But I am a gamer. This is a games site. I want to have fun playing a game. And if I do happen to be playing a game whose only merits are aesthetics, I don't want the gameplay to destroy my enjoyment of those aesthetics. This game could have merited a higher score if it was a pretty game without substance.
Instead, it's a pretty game with negative substance. (Basic math kiddies, -3 < 0.)
I value the experience a game brings. But to many, an "experience" transcends gameplay. To me, gameplay is integral to the experience.
Yet, I must oddly recommend it, and now that I've heard that URU provides GOOD GAMEPLAY (sheesh) this time, I am considering purchasing it. (Your eyes are bleeding now, I know.) But I recommend it only because I can't ignore everything else that the brothers injected into the original Myst, and I rarely, rarely ever say this -- that's how good a job I feel they did with it. I say give it a shot only so you can experience the rest of the world besides the puzzles.
If you DON't mind the things that I mind, you'd do best to add six points to my final score; it's an achievement to behold. If you DO feel the way I do about games such as this , treat Myst as an interactive book or movie. Do the puzzles legitimately, for as long as you can stand it, but look up the puzzles in a FAQ whenever you need to. Myst gets points for revolutionizing the PC landscape and the wondrous world I got to experience. Because in the end, the world of Myst is awesome in the dictionary definition of the word.
It's just not much of a game.
What Others Thought
Gamespot: 8.9 out of 10
"Myst is an immersive experience that draws you in and won't let you go ... Myst is an immersive experience that draws you in and won't let you go. You enter a unique setting, venturing alone to varied times and places, the worlds that compose Myst. There are no instructions, and you encounter no living beings but soon realize your actions may help individuals who are somehow trapped in a parallel dimension. You don't so much play Myst, as experience it."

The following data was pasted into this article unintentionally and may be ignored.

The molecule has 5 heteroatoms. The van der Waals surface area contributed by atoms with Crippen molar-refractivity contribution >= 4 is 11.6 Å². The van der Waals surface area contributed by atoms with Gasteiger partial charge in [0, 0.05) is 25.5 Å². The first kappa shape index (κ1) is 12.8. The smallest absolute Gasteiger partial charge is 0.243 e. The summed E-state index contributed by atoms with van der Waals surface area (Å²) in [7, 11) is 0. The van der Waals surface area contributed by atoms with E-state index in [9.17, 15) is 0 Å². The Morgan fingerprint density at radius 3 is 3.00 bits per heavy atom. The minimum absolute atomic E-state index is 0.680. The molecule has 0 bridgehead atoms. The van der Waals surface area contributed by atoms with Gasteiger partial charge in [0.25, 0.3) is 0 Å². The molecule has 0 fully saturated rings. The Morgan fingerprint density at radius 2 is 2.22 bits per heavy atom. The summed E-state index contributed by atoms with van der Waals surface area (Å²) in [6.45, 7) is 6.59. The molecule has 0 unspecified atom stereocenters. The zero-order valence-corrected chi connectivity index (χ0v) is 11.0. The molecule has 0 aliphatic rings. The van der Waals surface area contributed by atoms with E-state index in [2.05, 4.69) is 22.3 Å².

IGN PC: No Score (Retro-review)
"While I appreciate Cyan's artistic vision, I hope no one lets them make any more puzzles ... Ten years ago, game designers had a lot to learn about that difficult line between fun and frustration, the elusive fulcrum on which you balance the desire to throw the game out the window and the ennui of clicking through the motions. Cyan hadn't quite gotten it right. Myst may be the best selling game ever, but try asking the next person who has heard of Myst whether he finished it and here's what you're likely to hear: "You know, I never did get past that one really hard part, so I stopped playing". Would that I could say the same."
Gamesdomain.com: No Score
"Well, as far as the graphics are concerned the game is very good. When it was released, there was no adventure that looked so good. The sounds also help the game give it its richness and innovativity. But the point where it really lacks, is the difficulty of the puzzles you must solve. I think that they are far to easy, considering the fact that I played it for two days and completed about eighty per cent of the game. The ending also gives you an empty feeling. Without spoiling too much about the ending I can say that the game leaves the story very open for a sequel, i.e. there is no real ending." [ Ed's note: Interesting... too easy? If it were as easy for me as it were for him I might rate this game higher :) ]